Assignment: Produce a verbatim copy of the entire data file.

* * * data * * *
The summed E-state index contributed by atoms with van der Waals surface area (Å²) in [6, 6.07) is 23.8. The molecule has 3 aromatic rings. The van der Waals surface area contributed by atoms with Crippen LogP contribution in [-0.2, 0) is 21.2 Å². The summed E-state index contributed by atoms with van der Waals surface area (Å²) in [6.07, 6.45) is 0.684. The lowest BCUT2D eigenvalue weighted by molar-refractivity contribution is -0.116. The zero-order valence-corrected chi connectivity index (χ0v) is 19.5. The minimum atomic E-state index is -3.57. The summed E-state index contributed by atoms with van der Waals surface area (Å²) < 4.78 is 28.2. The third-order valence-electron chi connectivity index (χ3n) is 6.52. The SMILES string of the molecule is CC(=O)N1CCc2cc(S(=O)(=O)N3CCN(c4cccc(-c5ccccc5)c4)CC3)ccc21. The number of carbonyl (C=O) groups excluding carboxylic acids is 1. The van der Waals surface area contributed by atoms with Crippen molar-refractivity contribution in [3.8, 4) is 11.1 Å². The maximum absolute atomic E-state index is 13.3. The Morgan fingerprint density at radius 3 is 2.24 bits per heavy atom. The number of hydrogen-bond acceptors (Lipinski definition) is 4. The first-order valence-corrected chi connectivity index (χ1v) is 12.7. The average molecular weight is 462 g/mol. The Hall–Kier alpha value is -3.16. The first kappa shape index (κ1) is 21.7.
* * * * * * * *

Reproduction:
The summed E-state index contributed by atoms with van der Waals surface area (Å²) in [6, 6.07) is 23.8. The molecule has 3 aromatic rings. The van der Waals surface area contributed by atoms with Crippen LogP contribution in [-0.2, 0) is 21.2 Å². The summed E-state index contributed by atoms with van der Waals surface area (Å²) in [6.07, 6.45) is 0.684. The lowest BCUT2D eigenvalue weighted by molar-refractivity contribution is -0.116. The zero-order valence-corrected chi connectivity index (χ0v) is 19.5. The minimum atomic E-state index is -3.57. The summed E-state index contributed by atoms with van der Waals surface area (Å²) < 4.78 is 28.2. The third-order valence-electron chi connectivity index (χ3n) is 6.52. The SMILES string of the molecule is CC(=O)N1CCc2cc(S(=O)(=O)N3CCN(c4cccc(-c5ccccc5)c4)CC3)ccc21. The number of carbonyl (C=O) groups excluding carboxylic acids is 1. The van der Waals surface area contributed by atoms with Crippen molar-refractivity contribution in [3.8, 4) is 11.1 Å². The maximum absolute atomic E-state index is 13.3. The Morgan fingerprint density at radius 3 is 2.24 bits per heavy atom. The number of hydrogen-bond acceptors (Lipinski definition) is 4. The first-order valence-corrected chi connectivity index (χ1v) is 12.7. The average molecular weight is 462 g/mol. The Hall–Kier alpha value is -3.16. The first kappa shape index (κ1) is 21.7.